When is exit section used in state activity of state machine? Can you explain with an example?
@Forum_Staff Do you have any answer for this question? I’ve seen multiple forum topics, searched in google, tried a lot to find examples, but no use till now. None of them provided a real life example.
Can you explain a little bit what do you mean?
Hi Pabilto. If we see the state activity, there’s a section called exit and I never used any activities in that section. Even the REframework exercises in RPA developer advanced course uses state activity, but those walkthrough documents didn’t talk about any activities to use inside exit section. When should I use activities in that section? In what scenarios it’ll be helpful.
However, I found an explanation of state machine in youtube and related it to traffic lights scenario. It’ll be more helpful if you can quote some real life examples, where state machines are used and more specifically entry, trigger, trigger condtions, trigger actions and exit section must be fully utilized in the workflows.
Out of the pocket, I can give you two simple examples.
- Resetting some variables that were used in the state before going further with a process.
- Closing applications that were used in the state.
Do you know any real life scenarios where all the parts of the state activity can be utilized? Like I quoted traffic lights scenario. I’m just asking for a better understanding of state activity.
But what do you mean by real-life scenarios? The two I mentioned are quite commonly used in processes.
If we are automating traffic lights process, then we can use State machines. This is one example of a real life scenario. I didn’t find a need to use a state machine in any other projects I worked till now. I can build complete flow(entry, trigger, trigger condition, exit, trigger condition action) using sequence or flowchart too. But it’ll be helpful to understand the importance of state machine when we know the real life applications of it. That’s why I’m asking.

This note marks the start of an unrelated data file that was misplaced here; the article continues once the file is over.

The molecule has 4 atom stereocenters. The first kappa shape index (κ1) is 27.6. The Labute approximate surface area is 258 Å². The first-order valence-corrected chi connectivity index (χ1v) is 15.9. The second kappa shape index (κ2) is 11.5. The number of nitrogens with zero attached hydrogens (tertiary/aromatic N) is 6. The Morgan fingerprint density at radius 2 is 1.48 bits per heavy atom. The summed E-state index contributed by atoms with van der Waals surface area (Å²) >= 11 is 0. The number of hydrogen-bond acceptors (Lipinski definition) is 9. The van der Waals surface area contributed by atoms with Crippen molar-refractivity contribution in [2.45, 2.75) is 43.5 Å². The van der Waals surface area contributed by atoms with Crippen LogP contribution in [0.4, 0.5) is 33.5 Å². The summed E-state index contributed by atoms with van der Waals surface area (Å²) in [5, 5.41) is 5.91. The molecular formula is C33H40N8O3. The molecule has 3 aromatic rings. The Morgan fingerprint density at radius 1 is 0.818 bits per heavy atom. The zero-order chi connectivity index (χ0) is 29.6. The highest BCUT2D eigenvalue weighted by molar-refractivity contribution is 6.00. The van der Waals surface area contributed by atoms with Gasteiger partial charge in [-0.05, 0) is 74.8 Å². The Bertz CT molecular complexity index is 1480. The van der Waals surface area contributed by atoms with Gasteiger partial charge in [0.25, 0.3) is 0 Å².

Maybe let me explain it from another perspective.
Re. 1st point - You have a variable that works as a counter for a loop activity. In your process, you have many loops where you will need to use a counter variable. Instead of declaring separate variables before each loop, you can do a loop in the state machine variable and reset a value of the counter on the exit. That means that your variable can be used in another loop starting from scratch.
Re. 2nd point - You have automation that needs to open an excel sheet, get some information and pass data to the Word application. You can build the whole process of opening an excel sheet and data grabbing in the state machine and use the close application activity in the exit part of it as excel is not needed anymore in the process. Then you can process with next steps where data will be provided to the word file.
In other words. The State Machine activity is useful to divide the project into separate sections. Of course, you can use for example the Invoke Workflow File activity for it. But the key here is to have a clear project that is not unnecessary nested and complicated.
Thank you pablito for the answer